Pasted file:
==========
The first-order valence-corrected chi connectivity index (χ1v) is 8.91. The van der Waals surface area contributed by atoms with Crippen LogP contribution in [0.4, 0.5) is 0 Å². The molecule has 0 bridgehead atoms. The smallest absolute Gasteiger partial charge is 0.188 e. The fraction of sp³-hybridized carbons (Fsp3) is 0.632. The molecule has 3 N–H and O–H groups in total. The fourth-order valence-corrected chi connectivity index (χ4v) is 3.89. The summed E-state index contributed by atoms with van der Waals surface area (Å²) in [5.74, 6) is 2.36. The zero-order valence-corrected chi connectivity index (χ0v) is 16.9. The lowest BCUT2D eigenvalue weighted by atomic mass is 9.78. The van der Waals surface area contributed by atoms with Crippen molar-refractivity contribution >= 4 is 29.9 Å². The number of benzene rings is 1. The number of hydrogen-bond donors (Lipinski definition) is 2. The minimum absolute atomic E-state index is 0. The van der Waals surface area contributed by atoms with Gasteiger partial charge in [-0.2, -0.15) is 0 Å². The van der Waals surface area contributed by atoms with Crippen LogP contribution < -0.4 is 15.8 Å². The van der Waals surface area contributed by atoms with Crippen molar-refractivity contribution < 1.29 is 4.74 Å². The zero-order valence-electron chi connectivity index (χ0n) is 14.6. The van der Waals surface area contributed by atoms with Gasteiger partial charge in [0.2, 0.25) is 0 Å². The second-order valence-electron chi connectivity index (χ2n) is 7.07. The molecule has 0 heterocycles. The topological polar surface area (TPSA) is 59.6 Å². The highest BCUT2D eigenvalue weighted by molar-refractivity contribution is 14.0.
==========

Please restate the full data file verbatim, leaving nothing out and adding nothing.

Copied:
The first-order valence-corrected chi connectivity index (χ1v) is 8.91. The van der Waals surface area contributed by atoms with Crippen LogP contribution in [0.4, 0.5) is 0 Å². The molecule has 0 bridgehead atoms. The smallest absolute Gasteiger partial charge is 0.188 e. The fraction of sp³-hybridized carbons (Fsp3) is 0.632. The molecule has 3 N–H and O–H groups in total. The fourth-order valence-corrected chi connectivity index (χ4v) is 3.89. The summed E-state index contributed by atoms with van der Waals surface area (Å²) in [5.74, 6) is 2.36. The zero-order valence-corrected chi connectivity index (χ0v) is 16.9. The lowest BCUT2D eigenvalue weighted by atomic mass is 9.78. The van der Waals surface area contributed by atoms with Crippen molar-refractivity contribution >= 4 is 29.9 Å². The number of benzene rings is 1. The number of hydrogen-bond donors (Lipinski definition) is 2. The minimum absolute atomic E-state index is 0. The van der Waals surface area contributed by atoms with Gasteiger partial charge in [-0.2, -0.15) is 0 Å². The van der Waals surface area contributed by atoms with Crippen LogP contribution < -0.4 is 15.8 Å². The van der Waals surface area contributed by atoms with Crippen molar-refractivity contribution < 1.29 is 4.74 Å². The zero-order valence-electron chi connectivity index (χ0n) is 14.6. The van der Waals surface area contributed by atoms with Gasteiger partial charge in [0.2, 0.25) is 0 Å². The second-order valence-electron chi connectivity index (χ2n) is 7.07. The molecule has 0 heterocycles. The topological polar surface area (TPSA) is 59.6 Å². The highest BCUT2D eigenvalue weighted by molar-refractivity contribution is 14.0.